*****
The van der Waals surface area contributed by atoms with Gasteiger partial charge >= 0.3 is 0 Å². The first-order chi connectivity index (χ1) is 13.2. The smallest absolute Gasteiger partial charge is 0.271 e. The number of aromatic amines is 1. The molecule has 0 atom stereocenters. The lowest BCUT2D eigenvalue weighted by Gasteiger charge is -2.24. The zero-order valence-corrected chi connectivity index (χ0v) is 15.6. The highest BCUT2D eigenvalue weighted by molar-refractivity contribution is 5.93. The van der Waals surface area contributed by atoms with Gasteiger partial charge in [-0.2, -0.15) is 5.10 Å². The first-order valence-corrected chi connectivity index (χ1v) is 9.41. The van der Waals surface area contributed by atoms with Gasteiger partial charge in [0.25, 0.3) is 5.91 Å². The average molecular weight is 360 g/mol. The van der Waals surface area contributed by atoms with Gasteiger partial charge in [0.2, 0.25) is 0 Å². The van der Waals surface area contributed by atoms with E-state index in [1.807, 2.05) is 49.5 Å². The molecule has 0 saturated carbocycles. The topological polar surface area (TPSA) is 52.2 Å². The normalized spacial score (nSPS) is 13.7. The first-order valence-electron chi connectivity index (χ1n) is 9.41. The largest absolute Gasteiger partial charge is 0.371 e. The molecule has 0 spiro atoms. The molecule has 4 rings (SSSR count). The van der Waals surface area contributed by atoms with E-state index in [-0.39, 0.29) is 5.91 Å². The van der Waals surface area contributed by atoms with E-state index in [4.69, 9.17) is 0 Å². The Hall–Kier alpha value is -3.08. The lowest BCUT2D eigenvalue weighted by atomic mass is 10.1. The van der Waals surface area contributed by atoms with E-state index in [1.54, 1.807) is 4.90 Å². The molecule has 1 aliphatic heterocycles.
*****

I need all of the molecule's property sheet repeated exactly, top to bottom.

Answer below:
The van der Waals surface area contributed by atoms with Gasteiger partial charge >= 0.3 is 0 Å². The first-order chi connectivity index (χ1) is 13.2. The smallest absolute Gasteiger partial charge is 0.271 e. The number of aromatic amines is 1. The molecule has 0 atom stereocenters. The lowest BCUT2D eigenvalue weighted by Gasteiger charge is -2.24. The zero-order valence-corrected chi connectivity index (χ0v) is 15.6. The highest BCUT2D eigenvalue weighted by molar-refractivity contribution is 5.93. The van der Waals surface area contributed by atoms with Gasteiger partial charge in [-0.2, -0.15) is 5.10 Å². The first-order valence-corrected chi connectivity index (χ1v) is 9.41. The van der Waals surface area contributed by atoms with Gasteiger partial charge in [0.25, 0.3) is 5.91 Å². The average molecular weight is 360 g/mol. The van der Waals surface area contributed by atoms with Gasteiger partial charge in [0.2, 0.25) is 0 Å². The van der Waals surface area contributed by atoms with E-state index in [1.807, 2.05) is 49.5 Å². The molecule has 0 saturated carbocycles. The topological polar surface area (TPSA) is 52.2 Å². The normalized spacial score (nSPS) is 13.7. The first-order valence-electron chi connectivity index (χ1n) is 9.41. The largest absolute Gasteiger partial charge is 0.371 e. The molecule has 0 spiro atoms. The molecule has 4 rings (SSSR count). The van der Waals surface area contributed by atoms with E-state index in [-0.39, 0.29) is 5.91 Å². The van der Waals surface area contributed by atoms with E-state index in [4.69, 9.17) is 0 Å². The Hall–Kier alpha value is -3.08. The lowest BCUT2D eigenvalue weighted by atomic mass is 10.1. The van der Waals surface area contributed by atoms with E-state index in [1.54, 1.807) is 4.90 Å². The molecule has 1 aliphatic heterocycles.